Priority Research Papers:
Heterogeneity in mechanisms of emergent resistance in pediatric T-cell acute lymphoblastic leukemia
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Babasaheb D. Yadav1,*, Amy L. Samuels2,*, Julia E. Wells2,*, Rosemary Sutton3, Nicola C. Venn3, Katerina Bendak1, Denise Anderson4, Glenn M. Marshall5, Catherine H. Cole6, Alex H. Beesley2,**, Ursula R. Kees2,** and Richard B. Lock1,**
1 Leukaemia Biology Program, Children’s Cancer Institute, Lowy Cancer Research Centre, University of New South Wales, Sydney, New South Wales, Australia
2 Division of Children’s Leukaemia and Cancer Research, Telethon Kids Institute, University of Western Australia, Perth, Western Australia, Australia
3 Molecular Diagnostics, Children’s Cancer Institute, Lowy Cancer Research Centre, University of New South Wales, Sydney, New South Wales, Australia
4 Division of Bioinformatics and Biostatistics, Telethon Kids Institute, University of Western Australia, Perth, Western Australia, Australia
5 Kids Cancer Centre, Sydney Children’s Hospital, Sydney, New South Wales, Australia
6 School of Paediatrics and Child Health, University of Western Australia, Perth, Western Australia, Australia
* Denotes Equal First Authorship
** Denotes Equal Senior Authorship
Richard B. Lock, email:
Keywords: acute lymphoblastic leukemia; relapse; drug resistance; xenograft; pre-clinical testing
Received: June 08, 2016 Accepted: July 28, 2016 Published: August 11, 2016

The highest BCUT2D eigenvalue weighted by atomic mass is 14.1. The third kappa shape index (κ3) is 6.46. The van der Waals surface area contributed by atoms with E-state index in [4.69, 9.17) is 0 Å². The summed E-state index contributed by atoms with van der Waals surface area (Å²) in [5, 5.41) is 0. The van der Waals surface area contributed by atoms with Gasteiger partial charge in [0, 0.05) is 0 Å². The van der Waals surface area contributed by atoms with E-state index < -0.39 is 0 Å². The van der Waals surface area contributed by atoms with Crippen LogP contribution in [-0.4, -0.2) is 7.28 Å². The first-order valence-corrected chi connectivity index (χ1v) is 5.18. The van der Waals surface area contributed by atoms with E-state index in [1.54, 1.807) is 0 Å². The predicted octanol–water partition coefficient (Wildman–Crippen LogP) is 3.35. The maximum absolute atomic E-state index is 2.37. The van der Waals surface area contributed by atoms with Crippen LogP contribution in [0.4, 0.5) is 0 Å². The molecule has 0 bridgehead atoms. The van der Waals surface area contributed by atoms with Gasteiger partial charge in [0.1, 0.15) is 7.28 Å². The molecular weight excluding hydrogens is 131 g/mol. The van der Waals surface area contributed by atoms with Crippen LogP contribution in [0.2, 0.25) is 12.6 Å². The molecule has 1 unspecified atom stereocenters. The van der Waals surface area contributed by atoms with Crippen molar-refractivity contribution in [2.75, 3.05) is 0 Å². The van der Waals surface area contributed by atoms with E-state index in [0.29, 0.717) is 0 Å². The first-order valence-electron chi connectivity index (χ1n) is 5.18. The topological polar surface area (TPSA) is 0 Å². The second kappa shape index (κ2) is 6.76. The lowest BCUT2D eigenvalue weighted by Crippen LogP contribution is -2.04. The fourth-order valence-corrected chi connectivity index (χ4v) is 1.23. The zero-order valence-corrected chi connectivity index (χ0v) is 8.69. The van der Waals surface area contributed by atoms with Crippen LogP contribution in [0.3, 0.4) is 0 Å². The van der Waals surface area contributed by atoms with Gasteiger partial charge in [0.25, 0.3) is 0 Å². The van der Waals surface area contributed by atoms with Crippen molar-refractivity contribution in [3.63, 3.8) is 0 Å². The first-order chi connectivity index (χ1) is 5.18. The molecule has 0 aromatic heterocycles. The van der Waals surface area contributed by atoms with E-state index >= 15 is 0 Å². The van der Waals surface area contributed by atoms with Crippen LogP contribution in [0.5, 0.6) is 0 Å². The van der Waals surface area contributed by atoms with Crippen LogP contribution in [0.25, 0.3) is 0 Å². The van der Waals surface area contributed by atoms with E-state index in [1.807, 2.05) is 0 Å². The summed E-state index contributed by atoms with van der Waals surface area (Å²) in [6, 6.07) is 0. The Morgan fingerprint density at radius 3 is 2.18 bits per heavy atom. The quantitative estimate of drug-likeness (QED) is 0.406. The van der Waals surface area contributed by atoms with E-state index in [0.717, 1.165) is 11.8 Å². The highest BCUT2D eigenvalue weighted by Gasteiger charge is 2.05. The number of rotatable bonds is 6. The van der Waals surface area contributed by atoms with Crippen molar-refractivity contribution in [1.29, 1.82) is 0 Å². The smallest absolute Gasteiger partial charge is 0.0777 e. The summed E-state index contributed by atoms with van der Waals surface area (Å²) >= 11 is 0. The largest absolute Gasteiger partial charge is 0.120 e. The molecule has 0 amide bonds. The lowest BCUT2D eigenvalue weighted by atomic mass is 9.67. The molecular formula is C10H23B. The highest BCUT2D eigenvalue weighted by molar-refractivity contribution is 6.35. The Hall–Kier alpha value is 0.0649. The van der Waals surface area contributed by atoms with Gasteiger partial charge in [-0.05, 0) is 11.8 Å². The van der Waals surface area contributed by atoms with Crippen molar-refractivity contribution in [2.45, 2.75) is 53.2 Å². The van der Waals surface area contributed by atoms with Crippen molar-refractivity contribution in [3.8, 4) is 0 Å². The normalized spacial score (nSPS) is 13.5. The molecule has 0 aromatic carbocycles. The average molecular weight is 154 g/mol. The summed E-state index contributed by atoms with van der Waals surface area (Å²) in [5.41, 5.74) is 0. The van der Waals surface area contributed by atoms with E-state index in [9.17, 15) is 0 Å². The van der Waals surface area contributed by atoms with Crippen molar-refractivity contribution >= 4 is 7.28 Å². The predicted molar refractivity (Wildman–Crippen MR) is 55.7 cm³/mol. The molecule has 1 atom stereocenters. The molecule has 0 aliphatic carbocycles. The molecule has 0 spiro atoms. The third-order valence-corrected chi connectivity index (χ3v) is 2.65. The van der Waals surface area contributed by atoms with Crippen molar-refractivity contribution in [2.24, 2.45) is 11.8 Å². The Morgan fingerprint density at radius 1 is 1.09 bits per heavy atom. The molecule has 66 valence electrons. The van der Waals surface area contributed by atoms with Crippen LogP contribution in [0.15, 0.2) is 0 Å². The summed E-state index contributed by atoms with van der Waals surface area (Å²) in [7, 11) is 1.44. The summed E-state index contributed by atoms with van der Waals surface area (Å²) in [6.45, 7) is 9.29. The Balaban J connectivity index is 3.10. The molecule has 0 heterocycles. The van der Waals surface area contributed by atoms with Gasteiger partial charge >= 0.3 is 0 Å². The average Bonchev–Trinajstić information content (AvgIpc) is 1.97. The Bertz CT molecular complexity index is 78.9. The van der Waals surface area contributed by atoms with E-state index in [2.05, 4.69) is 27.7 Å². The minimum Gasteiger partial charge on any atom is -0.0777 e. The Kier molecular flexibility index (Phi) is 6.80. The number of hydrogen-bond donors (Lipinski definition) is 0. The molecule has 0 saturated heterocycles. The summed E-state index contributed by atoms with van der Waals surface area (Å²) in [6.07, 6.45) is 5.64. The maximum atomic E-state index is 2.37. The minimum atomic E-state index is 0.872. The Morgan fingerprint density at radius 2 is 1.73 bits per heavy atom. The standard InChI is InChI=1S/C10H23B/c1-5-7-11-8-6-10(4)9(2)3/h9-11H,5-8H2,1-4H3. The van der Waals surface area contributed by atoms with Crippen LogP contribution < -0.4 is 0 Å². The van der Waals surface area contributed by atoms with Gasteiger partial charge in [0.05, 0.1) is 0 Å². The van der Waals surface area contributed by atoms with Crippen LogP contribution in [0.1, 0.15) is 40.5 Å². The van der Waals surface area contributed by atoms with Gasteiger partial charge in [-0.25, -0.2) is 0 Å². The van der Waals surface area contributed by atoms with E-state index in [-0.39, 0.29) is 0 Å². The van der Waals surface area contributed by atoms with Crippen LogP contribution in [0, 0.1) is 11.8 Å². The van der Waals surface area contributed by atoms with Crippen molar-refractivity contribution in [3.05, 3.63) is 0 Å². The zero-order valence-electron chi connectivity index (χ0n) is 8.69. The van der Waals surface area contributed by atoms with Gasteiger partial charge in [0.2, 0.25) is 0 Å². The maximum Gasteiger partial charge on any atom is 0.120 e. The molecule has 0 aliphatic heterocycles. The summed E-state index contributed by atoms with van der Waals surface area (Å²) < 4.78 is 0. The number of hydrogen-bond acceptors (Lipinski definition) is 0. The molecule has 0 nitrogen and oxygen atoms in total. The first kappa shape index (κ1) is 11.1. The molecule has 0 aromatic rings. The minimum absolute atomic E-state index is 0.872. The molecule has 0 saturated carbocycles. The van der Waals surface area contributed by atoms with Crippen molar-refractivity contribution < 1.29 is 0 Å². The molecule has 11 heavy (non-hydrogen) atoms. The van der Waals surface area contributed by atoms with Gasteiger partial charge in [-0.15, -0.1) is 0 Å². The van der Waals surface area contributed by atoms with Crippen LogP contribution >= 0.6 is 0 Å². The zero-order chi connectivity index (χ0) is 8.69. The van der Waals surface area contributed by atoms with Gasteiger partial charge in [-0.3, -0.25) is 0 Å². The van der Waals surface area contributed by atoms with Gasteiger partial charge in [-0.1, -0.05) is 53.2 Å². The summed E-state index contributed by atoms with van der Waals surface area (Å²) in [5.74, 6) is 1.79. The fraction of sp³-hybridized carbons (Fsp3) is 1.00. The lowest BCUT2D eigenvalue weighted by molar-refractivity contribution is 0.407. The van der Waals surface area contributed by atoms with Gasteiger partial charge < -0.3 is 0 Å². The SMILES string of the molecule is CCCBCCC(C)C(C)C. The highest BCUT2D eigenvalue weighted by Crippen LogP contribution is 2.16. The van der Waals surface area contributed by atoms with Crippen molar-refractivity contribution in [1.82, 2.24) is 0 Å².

Relapse in pediatric T-cell acute lymphoblastic leukemia (T-ALL) remains a significant clinical problem and is thought to be associated with clonal selection during treatment. In this study we used an established pre-clinical model of induction therapy to increase our understanding of the effect of engraftment and chemotherapy on clonal selection and acquisition of drug resistance in vivo. Immune-deficient mice were engrafted with patient diagnostic specimens and exposed to a repeated combination therapy consisting of vincristine, dexamethasone, L-asparaginase and daunorubicin. Any re-emergence of disease following therapy was shown to be associated with resistance to dexamethasone, no resistance was observed to the other three drugs. Immunoglobulin/T-cell receptor gene rearrangements closely matched those in respective diagnosis and relapse patient specimens, highlighting that these clonal markers do not fully reflect the biological changes associated with drug resistance. Gene expression profiling revealed the significant underlying heterogeneity of dexamethasone-resistant xenografts. Alterations were observed in a large number of biological pathways, yet no dominant signature was common to all lines. These findings indicate that the biological changes associated with T-ALL relapse and resistance are stochastic and highly individual, and underline the importance of using sophisticated molecular techniques or single cell analyses in developing personalized approaches to therapy.
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